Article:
Carlos Zambrano

Carlos Zambrano says the Cubs need some “changes”

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Yesterday afternoon there were several reports about the Cubs trying to convince a contending team to take Carlos Zambrano and his contract off their hands, which predictably didn’t go very well.

Then a few hours later Zambrano took the mound against the Brewers and threw 6.2 innings of two-run ball in a tough-luck loss, looking visibly upset as manager Mike Quade removed him from the game and then telling anyone who would listen in the clubhouse afterward that the Cubs need to make “changes.”

Here’s how Carrie Muskat of MLB.com described the scene:

“I do want to stay here,” Zambrano said. “At the same time, I want this team to make some changes. If we want to win here, we need to make changes. If I have to go, I have to go but I’ll still have the Cubs in m heart. If the change has to be me, that’s OK.”

The Cubs haven’t approached him about any possible trade. “If it comes, it comes and I’ll think about it,” Zambrano said.

What kind of changes would he like to see the team make? “Change. A lot of change,” he said. “A lot of changes to win.”

Does that mean change the players? “Change,” Zambrano said.

Just connecting the dots, it seems pretty obvious that Zambrano is talking about Quade, although he might also be talking about various under-performing players. You know, like Carlos Zambrano.

Zambrano has a career-worst 4.59 ERA in 21 starts while striking out a career-low 6.1 batters per nine innings. He’s still a decent mid-rotation starter, but his arm has been worked a whole lot harder than most 30-year-olds and with one more year and $18 million remaining on his contract he’s obviously being paid like a top-of-the-rotation stud.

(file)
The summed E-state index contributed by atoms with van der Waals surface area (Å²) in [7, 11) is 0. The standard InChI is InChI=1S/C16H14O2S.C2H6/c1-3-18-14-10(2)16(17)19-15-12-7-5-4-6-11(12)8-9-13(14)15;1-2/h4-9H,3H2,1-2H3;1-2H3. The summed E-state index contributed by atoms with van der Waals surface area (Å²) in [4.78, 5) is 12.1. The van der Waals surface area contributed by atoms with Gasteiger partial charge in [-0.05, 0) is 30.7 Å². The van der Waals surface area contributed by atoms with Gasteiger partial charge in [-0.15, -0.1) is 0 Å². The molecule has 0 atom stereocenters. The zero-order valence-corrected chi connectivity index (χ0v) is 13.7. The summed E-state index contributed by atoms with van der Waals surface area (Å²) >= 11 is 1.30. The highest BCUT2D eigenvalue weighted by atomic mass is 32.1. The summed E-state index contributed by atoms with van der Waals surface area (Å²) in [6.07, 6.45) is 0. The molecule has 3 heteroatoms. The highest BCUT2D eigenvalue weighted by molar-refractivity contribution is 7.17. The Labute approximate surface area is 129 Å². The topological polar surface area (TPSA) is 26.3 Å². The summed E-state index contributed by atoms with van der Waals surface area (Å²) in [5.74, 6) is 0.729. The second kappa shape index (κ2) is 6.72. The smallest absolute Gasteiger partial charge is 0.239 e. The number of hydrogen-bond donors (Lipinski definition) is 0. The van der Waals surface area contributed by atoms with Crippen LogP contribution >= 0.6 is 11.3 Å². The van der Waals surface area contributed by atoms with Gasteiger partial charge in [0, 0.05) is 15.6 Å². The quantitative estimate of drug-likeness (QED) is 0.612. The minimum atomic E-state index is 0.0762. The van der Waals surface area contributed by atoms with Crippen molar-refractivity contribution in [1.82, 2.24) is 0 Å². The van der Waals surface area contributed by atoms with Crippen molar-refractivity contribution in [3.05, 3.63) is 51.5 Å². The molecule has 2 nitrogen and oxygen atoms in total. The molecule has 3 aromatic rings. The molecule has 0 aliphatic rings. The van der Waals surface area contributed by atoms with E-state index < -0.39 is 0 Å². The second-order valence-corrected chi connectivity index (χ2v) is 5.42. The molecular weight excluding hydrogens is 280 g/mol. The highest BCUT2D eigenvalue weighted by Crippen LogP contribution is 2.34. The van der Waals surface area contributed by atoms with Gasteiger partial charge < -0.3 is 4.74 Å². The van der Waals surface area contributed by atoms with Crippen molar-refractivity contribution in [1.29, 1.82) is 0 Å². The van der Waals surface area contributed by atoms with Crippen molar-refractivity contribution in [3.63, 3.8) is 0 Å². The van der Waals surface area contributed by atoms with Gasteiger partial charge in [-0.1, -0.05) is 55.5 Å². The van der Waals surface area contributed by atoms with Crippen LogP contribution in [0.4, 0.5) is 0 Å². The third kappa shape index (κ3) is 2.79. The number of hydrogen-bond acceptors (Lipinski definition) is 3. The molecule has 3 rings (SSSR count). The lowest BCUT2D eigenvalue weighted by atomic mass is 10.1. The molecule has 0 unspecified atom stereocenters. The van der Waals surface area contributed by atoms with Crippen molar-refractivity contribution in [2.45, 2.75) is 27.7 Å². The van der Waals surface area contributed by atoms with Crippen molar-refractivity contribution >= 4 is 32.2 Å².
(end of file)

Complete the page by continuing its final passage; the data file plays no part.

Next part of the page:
Somehow being able to trade Zambrano, either for a decent prospect or just to wipe his contract off the books, would be a very positive “change” for the Cubs. Short of that miracle taking place, however, firing the guy who gave Zambrano the contract might be a worthwhile “change” and it sure seems like Quade’s supporters are rapidly shrinking in number as well.

UPDATE: Our friends at CSNChicago.com have the video of Zambrano’s “changes” rant.

No structural damage found in Andrew Benintendi’s knee

ST. PETERSBURG, FL - AUGUST 24:  Shortstop Matt Duffy #5 of the Tampa Bay Rays tags out Andrew Benintendi #40 of the Boston Red Sox after Dustin Pedroia grounded into the double play  during the seventh inning of a game on August 24, 2016 at Tropicana Field in St. Petersburg, Florida. (Photo by Brian Blanco/Getty Images)
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Good news in Boston: An MRI on Red Sox outfielder Andrew Benintendi‘s left knee revealed no structural damage.

Benintendi slipped while trying to avoid a tag at second base, injuring his leg, but it appears he’s avoided a serious injury. A timetable for his return isn’t known at this point, but the Red Sox expect to get him back before the end of the season.

Benintendi is hitting .324/.365/.485 with a homer and ten RBI in 21 games.

Carlos Ruiz leaves a goodbye note for the Phillies

CLEARWATER, FL - FEBRUARY 26:  Carlos Ruiz #51 of the Philadelphia Phillies poses for a portrait on February 26, 2016 at Bright House Field in Clearwater, Florida.  (Photo by Elsa/Getty Images)
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And then there was one. One player from the 2008 World Series champs, that is. Ryan Howard likely isn’t going anywhere so he’ll be the last one to turn the lights off, but today Carlo Ruiz bid adieu to the Phillies following his trade to Los Angeles.

Lost in all of the emotions the Dodgers are reported to be feeling about A.J. Ellis leaving is the fact that Ruiz was one of the most beloved Phillies players ever, by both his teammates and their fans. Yesterday Roy Halladay penned a heartfelt goodbye to Ruiz, suggesting that he was every bit as essential to his and the Phillies’ success as Ellis has been to Clayton Kershaw (and in pure baseball production, obviously, quite more).

Today Chooch left a message for his now former teammates: